Where they are … where we could be…

This morning my husband and I were in the capitol city of Augusta, doing our “thing”.  Driving around, running errands, playing Po-Go with the locals, and around every corner I was reminded how poor the poorest of our communities exist.  I’d say “live” but what I saw made me realize, again, that these people aren’t “living”, they’re merely existing.  

It’s the first day of fall and even though we’re slated to have  a straight 4-day run of 80º+ weather starting tomorrow, this morning it was downright nippy out, with a solid cool breeze to boot.  And when I arrived at one particular monument the local homeless folks occasionally bed down at for the night, it stopped me in my tracks.  

Someone had left their winter hat, and a blanket they used to keep warm at night, crumpled up and crammed into a corner of one of the city’s largest and least accessible monuments.  It’s not tough to get to this monument, but it’s located inside one of our busier traffic circles (rotary, for you folks from away).  You have to really want to walk up to this monument if you want to see it up close.  Parking your car across the street and watching traffic closely before you dart across and into the circle is a bit of a hairy situation given the time of day.  But once you get over there to the outskirts of the circle, there are waist high hedges all around, and a few trees that have branches and foliage that dip down to the ground. Homeless people can take a person by surprise because they can hide themselves away behind these low dipping fully leaved branches to make a temporary home for the day/night and you could wind up walking right up to them and never know it until you're foot to face.  I’ve almost tripped over someone laying on the ground, numerous times.  

But this sight here – of this blanket and that winter hat – laid about before me … Me … carrying my $thousand+ dollar cell phone, wearing $200 dollar sneakers, brand name shorts, and a super warm $80+ dollar sweatshirt – who was just complaining about how chilly I was before I came into view of this monument. It made me hang my head in shame.  Here I am, playing a game on my cell phone, which costs more in 1 week than this person will likely have to their name this month if they don’t spend their days holding a sign out by the road that has them begging for money from strangers.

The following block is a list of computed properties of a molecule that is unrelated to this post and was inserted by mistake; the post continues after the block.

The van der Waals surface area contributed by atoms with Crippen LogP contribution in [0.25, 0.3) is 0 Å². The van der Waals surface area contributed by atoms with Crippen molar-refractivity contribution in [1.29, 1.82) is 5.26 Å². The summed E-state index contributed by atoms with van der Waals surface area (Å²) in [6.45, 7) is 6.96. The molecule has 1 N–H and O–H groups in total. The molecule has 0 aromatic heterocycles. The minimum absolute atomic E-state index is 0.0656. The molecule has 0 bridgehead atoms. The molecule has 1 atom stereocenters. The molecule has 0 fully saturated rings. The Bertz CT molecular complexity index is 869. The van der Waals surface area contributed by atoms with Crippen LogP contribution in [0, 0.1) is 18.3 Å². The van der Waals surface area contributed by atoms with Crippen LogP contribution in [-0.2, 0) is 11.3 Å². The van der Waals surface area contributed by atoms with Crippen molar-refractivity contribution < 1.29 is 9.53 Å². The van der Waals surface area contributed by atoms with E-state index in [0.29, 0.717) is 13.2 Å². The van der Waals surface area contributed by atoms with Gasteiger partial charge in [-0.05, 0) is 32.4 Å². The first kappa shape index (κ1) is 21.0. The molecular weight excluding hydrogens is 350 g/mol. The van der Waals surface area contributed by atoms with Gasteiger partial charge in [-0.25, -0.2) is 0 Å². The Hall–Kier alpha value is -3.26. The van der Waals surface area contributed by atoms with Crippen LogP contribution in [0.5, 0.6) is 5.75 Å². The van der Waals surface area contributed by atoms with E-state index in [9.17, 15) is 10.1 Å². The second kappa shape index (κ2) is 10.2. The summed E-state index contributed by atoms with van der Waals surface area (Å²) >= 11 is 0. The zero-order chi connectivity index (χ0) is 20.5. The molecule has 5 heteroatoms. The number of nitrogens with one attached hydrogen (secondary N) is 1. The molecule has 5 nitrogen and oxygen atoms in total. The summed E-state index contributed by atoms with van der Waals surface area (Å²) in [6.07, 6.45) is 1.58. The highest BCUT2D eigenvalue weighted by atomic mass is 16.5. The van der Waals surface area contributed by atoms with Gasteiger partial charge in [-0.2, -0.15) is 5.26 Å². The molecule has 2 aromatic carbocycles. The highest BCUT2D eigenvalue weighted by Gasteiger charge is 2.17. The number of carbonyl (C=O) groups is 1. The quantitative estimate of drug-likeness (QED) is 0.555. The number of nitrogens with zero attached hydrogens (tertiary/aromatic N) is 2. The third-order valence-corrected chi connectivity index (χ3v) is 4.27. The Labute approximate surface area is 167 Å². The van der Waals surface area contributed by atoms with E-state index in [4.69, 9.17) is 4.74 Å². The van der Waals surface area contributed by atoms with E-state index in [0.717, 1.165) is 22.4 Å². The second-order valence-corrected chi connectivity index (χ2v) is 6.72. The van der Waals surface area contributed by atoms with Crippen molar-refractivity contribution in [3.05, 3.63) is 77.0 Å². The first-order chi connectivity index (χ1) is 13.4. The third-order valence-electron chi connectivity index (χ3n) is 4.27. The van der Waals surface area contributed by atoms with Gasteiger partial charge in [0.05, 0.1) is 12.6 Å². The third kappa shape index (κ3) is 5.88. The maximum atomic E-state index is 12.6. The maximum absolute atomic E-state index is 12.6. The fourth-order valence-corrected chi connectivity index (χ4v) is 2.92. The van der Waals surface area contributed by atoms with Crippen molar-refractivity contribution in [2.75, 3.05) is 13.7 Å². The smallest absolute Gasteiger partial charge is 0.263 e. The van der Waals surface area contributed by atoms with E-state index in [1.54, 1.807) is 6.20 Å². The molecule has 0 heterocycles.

I felt like a bad person, and y’know?  I had thoughts as we were driving to other stops we make in a normal drive through town. I wonder if these guys who are drunks or drug addicts were drunks or drug addicts before they became homeless?  And that’s *why* they’re homeless? Or if they went homeless for some other reason and they started meeting other homeless people who were drunks or addicts and these people gave them a reason to think that drinking or doing drugs would make this whole situation that much easier to deal with.  “Have a drink, being homeless and living on the streets doesn’t feel so bad when you’re wasted.  You won’t even think about it as much.”

As we drove through the city I could see all the different homeless people all over the place, waking up for the day.  The city itself was pretty quiet but the time we got there.  No traffic because everyone had already gone to work.  So the homeless population was out and about, ambling around, looking for a place to be.  Sitting on park benches, random picnic tables dotted around town, waiting outside of public buildings – probably so they could get inside to use the bathroom, or just get warm.  I don’t really know.  But I thought about it.

Can’t help but think about it.  And when my husband said, out of the blue, “this town doesn’t have any homeless shelters, does it”, I responded that it does, but when I thought about that I realized they’re on the outskirts of town.  These people would really have to hike a distance to get to the shelter, and during this time of year is anyone driving around looking for people who need a place to sleep for the night?  In the winter I sure hope so. People could die outside during an average Maine winter night.  

It just got to me, that’s all.  So here’s a picture of what hit me so hard this morning.  Made me realize, again, how lucky and blessed I am.  I’m one of these people who never really needs that reminder.  If you ask me, we’re all just one unfortunate circumstance away from being homeless.

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